Thousands accompany Nanda Devi on its mythical journey
Rajjaat concludes amidst enthusiasm braving tough weather
Thousands of people gave an emotional send-off to their mythical daughter Nanda Devi at Homkund at an altitude of almost 16 thousand feet right at the base of Nanda Ghunti peak (in Uttarakhand in Himalayan India), bringing to close a much awaited Nanda Devi Rajjaat Yatra which takes place in not less than 12 years. Called as Himalayan Kumbh and longest religious procession in Asia, this 290 km Yatra started from Nauti near Karnprayag in Uttarakhand on 18th August and ended at same place on morning of 7th September after customary rituals. Nanda was bid adieu at Homkund on 3rd September. Comparing to last two occasions in 1987 and 2000, number of pilgrims as well as the Chantolis (canopies) representing various goddesses in Kumaon and Garhwal region saw a manifold increase. Extending the tradition there were many more Chantolis and flags this time, including many first timers such as one from as far as Martoli region of Pithoragarh.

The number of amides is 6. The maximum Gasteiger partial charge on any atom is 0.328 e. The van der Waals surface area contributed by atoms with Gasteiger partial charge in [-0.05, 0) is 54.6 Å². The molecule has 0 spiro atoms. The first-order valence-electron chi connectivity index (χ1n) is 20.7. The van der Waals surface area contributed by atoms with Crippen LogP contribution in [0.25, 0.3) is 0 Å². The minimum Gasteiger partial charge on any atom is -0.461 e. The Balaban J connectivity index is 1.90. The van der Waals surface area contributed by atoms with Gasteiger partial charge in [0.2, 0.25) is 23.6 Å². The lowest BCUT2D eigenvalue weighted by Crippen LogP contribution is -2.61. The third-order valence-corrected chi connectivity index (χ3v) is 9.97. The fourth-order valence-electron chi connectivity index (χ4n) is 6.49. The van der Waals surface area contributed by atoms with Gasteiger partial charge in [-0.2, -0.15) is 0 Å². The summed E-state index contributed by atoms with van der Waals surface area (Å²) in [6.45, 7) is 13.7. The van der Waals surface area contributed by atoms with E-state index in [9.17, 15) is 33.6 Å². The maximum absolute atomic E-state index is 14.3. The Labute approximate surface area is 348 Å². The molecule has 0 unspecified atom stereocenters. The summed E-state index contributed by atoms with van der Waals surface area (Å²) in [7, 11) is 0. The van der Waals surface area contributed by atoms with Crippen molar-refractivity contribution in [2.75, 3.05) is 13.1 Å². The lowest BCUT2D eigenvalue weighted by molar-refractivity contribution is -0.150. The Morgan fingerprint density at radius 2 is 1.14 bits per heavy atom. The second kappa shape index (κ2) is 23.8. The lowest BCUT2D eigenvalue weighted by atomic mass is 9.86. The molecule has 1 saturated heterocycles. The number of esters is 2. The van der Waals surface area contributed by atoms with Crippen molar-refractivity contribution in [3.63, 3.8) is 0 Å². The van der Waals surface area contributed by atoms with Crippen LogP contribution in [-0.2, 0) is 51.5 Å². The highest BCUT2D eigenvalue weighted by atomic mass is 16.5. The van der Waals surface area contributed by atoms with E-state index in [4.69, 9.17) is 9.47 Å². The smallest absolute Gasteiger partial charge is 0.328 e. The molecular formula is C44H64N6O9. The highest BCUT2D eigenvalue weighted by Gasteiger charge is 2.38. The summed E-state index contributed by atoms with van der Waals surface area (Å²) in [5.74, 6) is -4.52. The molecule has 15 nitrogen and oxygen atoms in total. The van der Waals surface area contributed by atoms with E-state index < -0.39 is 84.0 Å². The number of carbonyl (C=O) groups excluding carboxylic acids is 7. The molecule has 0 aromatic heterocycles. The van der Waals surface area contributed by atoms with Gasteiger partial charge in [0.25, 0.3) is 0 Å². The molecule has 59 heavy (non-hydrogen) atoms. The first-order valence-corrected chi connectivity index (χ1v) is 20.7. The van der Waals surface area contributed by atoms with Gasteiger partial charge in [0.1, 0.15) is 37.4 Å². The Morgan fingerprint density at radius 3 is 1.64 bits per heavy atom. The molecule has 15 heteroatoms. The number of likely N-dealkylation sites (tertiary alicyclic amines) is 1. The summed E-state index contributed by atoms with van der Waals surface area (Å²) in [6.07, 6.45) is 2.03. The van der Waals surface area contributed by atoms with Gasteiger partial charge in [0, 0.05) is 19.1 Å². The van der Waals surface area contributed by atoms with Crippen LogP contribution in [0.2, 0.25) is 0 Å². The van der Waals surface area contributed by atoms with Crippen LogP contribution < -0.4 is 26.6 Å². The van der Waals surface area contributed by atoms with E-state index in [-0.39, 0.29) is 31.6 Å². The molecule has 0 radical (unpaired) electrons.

Whether or not to let the numbers increase in this highly sensitive zone of Himalayas is a matter to be debated and will be debated a lot in coming days owing to last year’s catastrophe in Kedarnath region and this year’s floods in Kashmir, but enthusiasm among people was something not to be missed. Yatra had many other hits and misses. New traditions were made and old ones were broken. Much was left to desire of many. Weather and rough terrain put up a stiff challenge to those who were less prepared. Indeed any trip with a strenuous trek at above 13K ft for five days on trot can’t be easy one for even regular trekkers like me. I could safely say that it was the most challenging trek I ever did in last more than 20 years.
Rough terrain and tough trek
Yatra had many milestones after starting from Nauti and Kansuwa. Important among them were Nandkesari where all mini Yatras coming from other parts of state converge into the main one. Next one was Waan, a village famous for its potatoes and a very important cultural centre, from where actually the Yatra moves into the high altitude zone. Then was Bedini Bugyal, said to be one of the most pristine bugyals of this part of Himalayas where people pay ritualistic homage to their ancestors at Bedini Kund. Then was the mysterious lake of Roopkund strewn around with human skeletons dating at least five centuries back. Jyura Gali (street of death) pass at the altitude of 15580 ft was the highest point of the whole trip. Across the pass, Shila Samundar was literally a sea of rocks, surrounded by snow clad peaks. That was the last camp before sending Nanda Devi to Homkund. Back down, Sutol was the again the road head and also a place known for its Pandav dance.